If you haven’t already, read Part 1: Hardware.
This ‘B70’ revision Transformer (TF) came pre-installed with Android 3.1 Honeycomb, (changelog) which brings USB host support and widget resizing amongst other improvements, though earlier units were loaded with 3.0. Nearly immediately after initial setup, an indicator for a system update appeared, with the subsequent OTA upgrade process was painless. A reboot later and Honeycomb 3.2 was installed (changelog), a minor update which includes screen scaling for non-optimised applications amongst a few improvements.
The quick app switcher can be brought up on any screen. Here, the wallpaper/widget/desktop customiser runs in the background.
Kudos to Asus for such speedy rollouts of system updates, something which other OEM’s should attempt to follow (*ahem* Sony Ericsson *ahem*), though admittedly the TF OS has minimal manufacturer customisations. Note that many of the Honeycomb features and customisations mentioned below are also applicable to similar tablet devices.
The Android Market is optimised for large screens.
First up: some pre-installed software exists – Polaris Office, Asus File Manager, an Asus Keyboard (with Swype-like functionality) round out the useful apps, followed by somewhat questionable @vibe, Asus MyCloud/Library/Net and a trial-version of PressReader. Note that Asus also provides free Cloud storage as a customer, though I didn’t utilise this feature. Asus Drivers and Sync software is required on Windows machines to recognise the device. The Asus Keyboard adds a row of number keys to the top of the keyboard, reducing the need to switch between keyboards, though the sliding functionality didn’t seem particularly accurate, nor allow easy correction of words. I found myself bouncing between the standard Honeycomb keyboard (which is surprisingly useful) and Swiftkey X for Tablets (which provides a split keyboard, ideal for thumb-typing).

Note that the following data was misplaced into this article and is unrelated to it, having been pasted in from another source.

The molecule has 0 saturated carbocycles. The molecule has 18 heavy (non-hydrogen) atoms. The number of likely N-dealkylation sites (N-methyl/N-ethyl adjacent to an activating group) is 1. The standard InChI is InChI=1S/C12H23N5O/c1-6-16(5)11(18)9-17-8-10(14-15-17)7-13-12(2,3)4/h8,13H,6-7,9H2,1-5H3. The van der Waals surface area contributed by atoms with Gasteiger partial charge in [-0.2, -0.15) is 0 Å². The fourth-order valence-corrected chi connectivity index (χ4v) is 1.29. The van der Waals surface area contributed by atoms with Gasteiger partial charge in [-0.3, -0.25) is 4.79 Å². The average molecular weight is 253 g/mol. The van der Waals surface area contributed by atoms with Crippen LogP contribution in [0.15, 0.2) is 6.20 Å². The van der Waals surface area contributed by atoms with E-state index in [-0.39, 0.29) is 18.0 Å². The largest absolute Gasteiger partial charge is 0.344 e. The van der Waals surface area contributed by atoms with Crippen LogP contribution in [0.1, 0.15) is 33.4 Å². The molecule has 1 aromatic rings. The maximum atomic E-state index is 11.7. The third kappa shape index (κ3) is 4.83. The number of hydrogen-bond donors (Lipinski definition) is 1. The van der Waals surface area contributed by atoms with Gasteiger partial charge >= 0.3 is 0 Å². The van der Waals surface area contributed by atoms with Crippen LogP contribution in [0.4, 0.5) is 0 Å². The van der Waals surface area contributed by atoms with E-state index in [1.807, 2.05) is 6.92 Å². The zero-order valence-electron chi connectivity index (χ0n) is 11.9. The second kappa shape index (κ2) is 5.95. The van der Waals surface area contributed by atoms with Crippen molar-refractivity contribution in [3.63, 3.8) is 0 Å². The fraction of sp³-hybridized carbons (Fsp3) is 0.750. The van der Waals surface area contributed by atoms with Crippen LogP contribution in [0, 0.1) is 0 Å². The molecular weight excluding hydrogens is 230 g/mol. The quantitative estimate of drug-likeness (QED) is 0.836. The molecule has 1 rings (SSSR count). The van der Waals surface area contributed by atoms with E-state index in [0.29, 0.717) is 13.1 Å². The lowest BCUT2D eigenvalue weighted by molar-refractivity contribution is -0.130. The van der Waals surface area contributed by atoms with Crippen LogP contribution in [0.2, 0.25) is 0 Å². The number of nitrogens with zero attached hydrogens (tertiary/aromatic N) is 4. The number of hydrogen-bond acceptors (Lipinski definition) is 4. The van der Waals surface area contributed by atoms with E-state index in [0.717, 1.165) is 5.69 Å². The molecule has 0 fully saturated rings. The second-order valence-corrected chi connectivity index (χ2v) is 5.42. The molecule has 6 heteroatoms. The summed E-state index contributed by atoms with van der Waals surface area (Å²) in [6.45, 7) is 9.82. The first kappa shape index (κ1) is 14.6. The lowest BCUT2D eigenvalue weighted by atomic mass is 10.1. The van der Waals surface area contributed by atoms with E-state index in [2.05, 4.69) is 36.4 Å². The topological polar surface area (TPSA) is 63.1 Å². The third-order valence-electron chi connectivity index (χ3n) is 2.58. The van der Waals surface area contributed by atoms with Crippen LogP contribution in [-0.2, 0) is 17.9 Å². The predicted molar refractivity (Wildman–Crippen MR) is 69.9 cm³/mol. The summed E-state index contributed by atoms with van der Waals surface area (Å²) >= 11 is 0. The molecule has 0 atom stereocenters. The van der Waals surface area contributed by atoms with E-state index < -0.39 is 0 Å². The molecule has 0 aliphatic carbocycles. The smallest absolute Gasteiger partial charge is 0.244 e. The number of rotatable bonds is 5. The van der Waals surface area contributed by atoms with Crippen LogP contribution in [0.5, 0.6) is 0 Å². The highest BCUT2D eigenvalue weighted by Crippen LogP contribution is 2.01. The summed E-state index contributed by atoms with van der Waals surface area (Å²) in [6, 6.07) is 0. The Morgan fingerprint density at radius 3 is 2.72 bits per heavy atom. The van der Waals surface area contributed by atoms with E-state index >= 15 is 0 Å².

The standard Honeycomb keyboard works well. Note the tabbed browsing.
The Asus custom keyboard can be easier to read, though lacking a voice input button.
Swiftkey X for Tablets, split keys and a very Honeycomb colour scheme.
If you’re familiar with Honeycomb, you’ll know that a fixed status bar exists at the bottom of the screen, which consists of the Back, Menu (if available), Home and App Switching buttons, since the device has no physical buttons for these. This approach is somewhat of a necessity, since placing physical buttons on the device would result in confusion as the screen was rotated around (it supports full 360 rotation). These buttons also auto-hide to small dots when an application requests it (ie. fullscreen movies or games). The notification bar also consists of a quick brightness, sound and notifications toggle and access to the Settings panel. The app switching is surprisingly intuitive, allowing for jumping between applications a breeze, though this is in no doubt assisted by having no shortage of RAM. Applications which have been scaled up can be either stretched or zoomed via a status bar shortcut, the former being a far more elegant solution, redrawing the page to fit, instead of the latter, which literally expands the application to fit and results in blurry edges (ie. Ipad zoom).
Interactive widgets and live wallpapers add some life to the homescreen.
The standard launcher also performs admirably, with smooth screen transitions and logical optimisations for larger screens, such as the ability to fit up to 42 icons (on an 8 x 7 grid) per homescreen and natively resizable widgets on-the-fly. Most people will likely leave plenty of empty space, allowing for aesthetically pleasing widget and icon arrangement. Integrated quick Google search at the top and an Asus-specific ‘Water’ wallpaper which shows the battery level as an animated, rotation sensitive water-level (complete with floating ice cube). Notably absent are folders, fixed dock icons (only the ‘Apps’ button exists) and a ‘Clear All’ option for notifications, which can be slightly annoying if you install many applications at once.
The Settings panel continues the Honeycomb theme, and includes a detailed Storage disk breakdown.